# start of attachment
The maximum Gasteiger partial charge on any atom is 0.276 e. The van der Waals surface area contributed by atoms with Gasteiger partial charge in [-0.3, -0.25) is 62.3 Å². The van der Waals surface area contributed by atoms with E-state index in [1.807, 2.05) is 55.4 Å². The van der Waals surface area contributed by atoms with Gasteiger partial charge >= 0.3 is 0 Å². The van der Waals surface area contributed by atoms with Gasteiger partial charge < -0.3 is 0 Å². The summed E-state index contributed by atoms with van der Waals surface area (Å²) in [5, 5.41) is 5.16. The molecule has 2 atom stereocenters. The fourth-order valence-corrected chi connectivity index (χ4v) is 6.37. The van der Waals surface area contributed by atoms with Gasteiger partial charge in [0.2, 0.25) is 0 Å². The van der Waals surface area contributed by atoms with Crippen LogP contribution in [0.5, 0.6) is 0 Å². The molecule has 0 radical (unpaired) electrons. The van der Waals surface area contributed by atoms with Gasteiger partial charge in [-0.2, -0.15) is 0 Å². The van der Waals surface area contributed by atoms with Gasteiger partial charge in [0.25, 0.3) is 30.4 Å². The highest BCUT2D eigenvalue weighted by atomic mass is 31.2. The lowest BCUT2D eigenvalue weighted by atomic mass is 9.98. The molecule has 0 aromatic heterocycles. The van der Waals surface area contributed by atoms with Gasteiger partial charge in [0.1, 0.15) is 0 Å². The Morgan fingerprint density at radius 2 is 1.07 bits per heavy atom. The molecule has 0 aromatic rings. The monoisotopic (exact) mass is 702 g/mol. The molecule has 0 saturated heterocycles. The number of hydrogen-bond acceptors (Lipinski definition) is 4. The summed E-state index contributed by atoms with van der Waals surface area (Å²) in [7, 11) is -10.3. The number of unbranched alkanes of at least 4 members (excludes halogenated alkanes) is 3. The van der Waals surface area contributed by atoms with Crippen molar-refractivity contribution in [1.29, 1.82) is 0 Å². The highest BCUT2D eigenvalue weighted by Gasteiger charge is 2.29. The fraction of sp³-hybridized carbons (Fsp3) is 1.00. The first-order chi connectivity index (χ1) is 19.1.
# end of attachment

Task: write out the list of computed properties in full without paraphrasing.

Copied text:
The maximum Gasteiger partial charge on any atom is 0.276 e. The van der Waals surface area contributed by atoms with Gasteiger partial charge in [-0.3, -0.25) is 62.3 Å². The van der Waals surface area contributed by atoms with E-state index in [1.807, 2.05) is 55.4 Å². The van der Waals surface area contributed by atoms with Gasteiger partial charge >= 0.3 is 0 Å². The van der Waals surface area contributed by atoms with Gasteiger partial charge < -0.3 is 0 Å². The summed E-state index contributed by atoms with van der Waals surface area (Å²) in [5, 5.41) is 5.16. The molecule has 2 atom stereocenters. The fourth-order valence-corrected chi connectivity index (χ4v) is 6.37. The van der Waals surface area contributed by atoms with Gasteiger partial charge in [0.2, 0.25) is 0 Å². The van der Waals surface area contributed by atoms with Crippen LogP contribution in [0.5, 0.6) is 0 Å². The molecule has 0 radical (unpaired) electrons. The van der Waals surface area contributed by atoms with Gasteiger partial charge in [-0.2, -0.15) is 0 Å². The van der Waals surface area contributed by atoms with Gasteiger partial charge in [0.25, 0.3) is 30.4 Å². The highest BCUT2D eigenvalue weighted by atomic mass is 31.2. The lowest BCUT2D eigenvalue weighted by atomic mass is 9.98. The molecule has 0 aromatic heterocycles. The van der Waals surface area contributed by atoms with Gasteiger partial charge in [0.1, 0.15) is 0 Å². The Morgan fingerprint density at radius 2 is 1.07 bits per heavy atom. The molecule has 0 aromatic rings. The monoisotopic (exact) mass is 702 g/mol. The molecule has 0 saturated heterocycles. The number of hydrogen-bond acceptors (Lipinski definition) is 4. The summed E-state index contributed by atoms with van der Waals surface area (Å²) in [7, 11) is -10.3. The number of unbranched alkanes of at least 4 members (excludes halogenated alkanes) is 3. The van der Waals surface area contributed by atoms with Crippen molar-refractivity contribution in [1.29, 1.82) is 0 Å². The highest BCUT2D eigenvalue weighted by Gasteiger charge is 2.29. The fraction of sp³-hybridized carbons (Fsp3) is 1.00. The first-order chi connectivity index (χ1) is 19.1.